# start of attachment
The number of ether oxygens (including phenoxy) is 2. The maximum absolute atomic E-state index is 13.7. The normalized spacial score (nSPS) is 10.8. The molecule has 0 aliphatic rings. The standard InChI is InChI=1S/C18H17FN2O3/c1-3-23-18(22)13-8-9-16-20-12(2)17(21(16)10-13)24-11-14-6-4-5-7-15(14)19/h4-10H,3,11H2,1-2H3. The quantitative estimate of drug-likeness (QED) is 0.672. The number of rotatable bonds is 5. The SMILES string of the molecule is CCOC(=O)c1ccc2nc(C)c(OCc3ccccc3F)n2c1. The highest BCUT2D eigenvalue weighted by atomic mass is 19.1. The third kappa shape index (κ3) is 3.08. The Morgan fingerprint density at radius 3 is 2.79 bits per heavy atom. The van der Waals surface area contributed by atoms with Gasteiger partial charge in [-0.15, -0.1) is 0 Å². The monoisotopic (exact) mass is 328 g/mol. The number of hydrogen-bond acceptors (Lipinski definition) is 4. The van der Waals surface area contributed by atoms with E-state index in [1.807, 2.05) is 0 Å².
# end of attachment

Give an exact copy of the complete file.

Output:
The number of ether oxygens (including phenoxy) is 2. The maximum absolute atomic E-state index is 13.7. The normalized spacial score (nSPS) is 10.8. The molecule has 0 aliphatic rings. The standard InChI is InChI=1S/C18H17FN2O3/c1-3-23-18(22)13-8-9-16-20-12(2)17(21(16)10-13)24-11-14-6-4-5-7-15(14)19/h4-10H,3,11H2,1-2H3. The quantitative estimate of drug-likeness (QED) is 0.672. The number of rotatable bonds is 5. The SMILES string of the molecule is CCOC(=O)c1ccc2nc(C)c(OCc3ccccc3F)n2c1. The highest BCUT2D eigenvalue weighted by atomic mass is 19.1. The third kappa shape index (κ3) is 3.08. The Morgan fingerprint density at radius 3 is 2.79 bits per heavy atom. The van der Waals surface area contributed by atoms with Gasteiger partial charge in [-0.15, -0.1) is 0 Å². The monoisotopic (exact) mass is 328 g/mol. The number of hydrogen-bond acceptors (Lipinski definition) is 4. The van der Waals surface area contributed by atoms with E-state index in [1.807, 2.05) is 0 Å².